Camp is an ironic attitude, an explicit re-introduction of non-dominant forms. It claims legitimacy, but instead of aiming at timelessness, it wants to live only a short life. It does not want to present basic values, but precisely to confront culture with its waste, to show how any norm is historical. Camp, says Andrew Ross in No Respect (1989:149), such as produced by people like Andy Warhol, is a problematizing of taste itself. It rejects the imposition of arbitrary boundaries of taste presented as essential and transhistorical.
As a cultural challenge, camp can also receive a political meaning, when minorities appropriate and ridicule the images of the dominant group. The best known instance of this is of course the gay liberation movement, which used camp to confront society with its own preconceptions and their historicity. But, as Andrew Ross (1989:160-161) convincingly shows, female camp actresses such as Bette Davis also had an important influence on the development of feminist consciousness: by exaggerating certain stereotyped features of femininity, they undermined the credibility of those preconceptions. According to Meyer (ibid), camp is "political and critical", and he defies "existing interpretations that continue to define Camp as apolitical, aestheticized, and frivolous...Camp is not simply a 'style' or 'sensiblitity' as is conventionally accepted. Rather, what emerges is a suppressed and denied oppositional critique embodied in the signifying practices that processually constitute queer identities...Camp is political; Camp is solely queer (and/or sometimes gay and lesbian) discourse; and Camp embodies a specifically queer cultural critique."
On the other hand, camp can be an aristocratic attitude when it is taken by intellectual elites towards lowbrow and middlebrow culture. It allows them to yield to the pressure of mass culture while at the same time taking distance from it. It is then a way of judging popular culture without having to take it seriously. --http://en.wikipedia.org/wiki/Camp [Nov 2004]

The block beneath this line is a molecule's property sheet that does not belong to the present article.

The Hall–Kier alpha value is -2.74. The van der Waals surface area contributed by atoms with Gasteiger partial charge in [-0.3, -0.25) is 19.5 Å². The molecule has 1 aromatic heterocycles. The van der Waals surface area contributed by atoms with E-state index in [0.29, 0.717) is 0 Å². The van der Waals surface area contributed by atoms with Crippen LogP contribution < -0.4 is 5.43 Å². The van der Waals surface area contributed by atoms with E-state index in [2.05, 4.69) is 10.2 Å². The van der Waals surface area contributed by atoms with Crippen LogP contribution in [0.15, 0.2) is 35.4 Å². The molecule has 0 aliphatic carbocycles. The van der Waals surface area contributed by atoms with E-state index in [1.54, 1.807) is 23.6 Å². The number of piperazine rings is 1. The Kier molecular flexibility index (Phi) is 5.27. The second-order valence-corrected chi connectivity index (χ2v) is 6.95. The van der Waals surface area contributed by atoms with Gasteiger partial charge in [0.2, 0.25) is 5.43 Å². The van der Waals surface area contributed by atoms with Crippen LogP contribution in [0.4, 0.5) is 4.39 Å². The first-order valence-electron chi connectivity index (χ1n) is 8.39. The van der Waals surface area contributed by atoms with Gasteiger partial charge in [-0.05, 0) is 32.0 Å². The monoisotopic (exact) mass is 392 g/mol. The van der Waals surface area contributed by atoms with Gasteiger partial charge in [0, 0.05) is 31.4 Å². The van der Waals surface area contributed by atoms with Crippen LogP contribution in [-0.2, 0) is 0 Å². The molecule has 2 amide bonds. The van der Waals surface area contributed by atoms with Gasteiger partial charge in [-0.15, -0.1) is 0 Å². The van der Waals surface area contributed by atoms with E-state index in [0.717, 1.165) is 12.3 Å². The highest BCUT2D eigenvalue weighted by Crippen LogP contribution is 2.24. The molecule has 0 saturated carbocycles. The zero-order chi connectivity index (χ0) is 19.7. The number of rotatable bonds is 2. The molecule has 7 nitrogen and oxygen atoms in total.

So bad, that it's goodCamp - essentially, something that is so bad, that it's good, as cultural critic Susan Sontag defined camp aesthetics in her famous essay collection Against Interpretation in the 60's.
Kitsch: the daily art of our time [...]Harold Rosenburg described Kitsch as "the daily art of our time ... all those cheap, cute, sentimental artifacts found everywhere in western industrial societies ... an inevitable consequence of the industrial revolution, a mass produced art for a middle class philistine in their tastes because they lack formal education and have lost contact with traditional folk culture." --Harold Rosenburg
A private code among urban cliquesCamp is esoteric - something of a private code, a badge of identity even, among small urban cliques. --Susan Sontag, 1964
High Camp, Low CampThere are definitions of both "high camp" and "low camp" -- "good good", "good bad", "bad good" and "bad bad" were the categories under which any cultural product could be placed. Though the concept of camp can be applied to any product of popular culture (or lifestyle, as in gay culture), here it is used synonymous to what is usually called "trash". --author unknown, accessed Jan 2004, http://www.phinnweb.com/links/cinema/camp/
Aestheticism1. To start very generally: Camp is a certain mode of . It is one way of seeing the world as an aesthetic phenomenon. That way, the way of Camp, is not in terms of beauty, but in terms of the degree of artifice, of stylization. --Susan Sontag, 1964